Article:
Take Me to the Pilots '17: CBS' 'S.W.A.T.'

Shemar Moore leads the way in a CBS pilot that, at least for an hour, feels like it's trying to do more than just be another TV/movie remake.
Michael Yarish/CBS
Shemar Moore of 'S.W.A.T.'

[I'll remind you at the top of every single one of these: These entries are not reviews. They're gut reactions to not-for-air pilots that could change in big and small ways between now and September or October or midseason. Full reviews will come then. They'll be longer. And more carefully considered. The opinions may even change. Who knows?]

Show: S.W.A.T. (CBS)
The Pitch: "We want to do a cop show." "Cool, we have some familiar character names and a cool theme song."
Quick Response: There are two shows interacting awkwardly in the pilot for CBS' S.W.A.T. There's a serious police procedural about a specialized LAPD unit, fronted by an officer who only narrowly escaped the streets himself, thrust into the public spotlight after a civilian is shot. Then there's a remake of S.W.A.T. complete with a catchy credits theme, a quippy (distractingly ineffective) scene in a barbershop and pyrotechnics from pilot director Justin Lin. The first show has potential to be very good, anchored by Shemar Moore's lead performance. The second has a lot of flash that no director will be able to reproduce after Lin. [Reminder: The Lin-directed high-octane Scorpion pilot birthed what has turned out to be one of TV's most visually deficient shows.] The blended version of the two shows is still interesting and above average, especially in this fall of dismal new network offerings, offering the potential of a CBS procedural with high aspirations. Moore holds the screen well, and he's got a good rag-tag team played by the likes of Kenny Johnson and Jay Harrington, whose "I'm a grown-up drama star now" beard is probably the fall's best, topping those of Mike Vogel and Max Thieriot. As the team's hotshot newbie, Alex Russell's Jim Street is the character who most clearly represents the slickest, shoddiest version of what S.W.A.T. could be, but at least the character is introduced with a snazzy motorcycle chase. None of the female characters in the pilot are interestingly introduced or developed over 44 minutes.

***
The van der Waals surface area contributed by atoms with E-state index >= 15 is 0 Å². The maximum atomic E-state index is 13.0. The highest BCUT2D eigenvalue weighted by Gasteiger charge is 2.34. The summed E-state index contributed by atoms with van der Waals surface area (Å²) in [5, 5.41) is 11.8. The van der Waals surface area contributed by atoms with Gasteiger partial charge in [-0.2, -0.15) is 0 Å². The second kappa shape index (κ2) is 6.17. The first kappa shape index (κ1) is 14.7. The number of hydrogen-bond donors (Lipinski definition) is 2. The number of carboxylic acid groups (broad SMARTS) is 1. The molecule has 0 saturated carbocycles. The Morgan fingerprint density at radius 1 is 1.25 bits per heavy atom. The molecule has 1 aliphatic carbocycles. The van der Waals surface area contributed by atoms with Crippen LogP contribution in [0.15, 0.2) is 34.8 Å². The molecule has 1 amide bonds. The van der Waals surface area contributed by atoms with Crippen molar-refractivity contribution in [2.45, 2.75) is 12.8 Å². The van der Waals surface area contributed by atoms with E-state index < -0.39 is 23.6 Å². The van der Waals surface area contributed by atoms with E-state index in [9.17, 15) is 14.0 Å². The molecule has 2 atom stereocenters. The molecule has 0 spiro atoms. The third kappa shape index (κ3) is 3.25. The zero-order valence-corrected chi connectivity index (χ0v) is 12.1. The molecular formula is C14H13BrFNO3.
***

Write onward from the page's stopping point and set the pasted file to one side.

Desire to Watch Again: For an episode or two? Reasonably high. Creator Aaron Rahsaan Thomas is a smart guy and co-showrunner Shawn Ryan is, of course, a master of what would be the best case scenario for this show. The question is if CBS has any interest in a series that leans into the police work and community relations and not the week-to-week repeatable sizzle. It'll probably be clear very early on.

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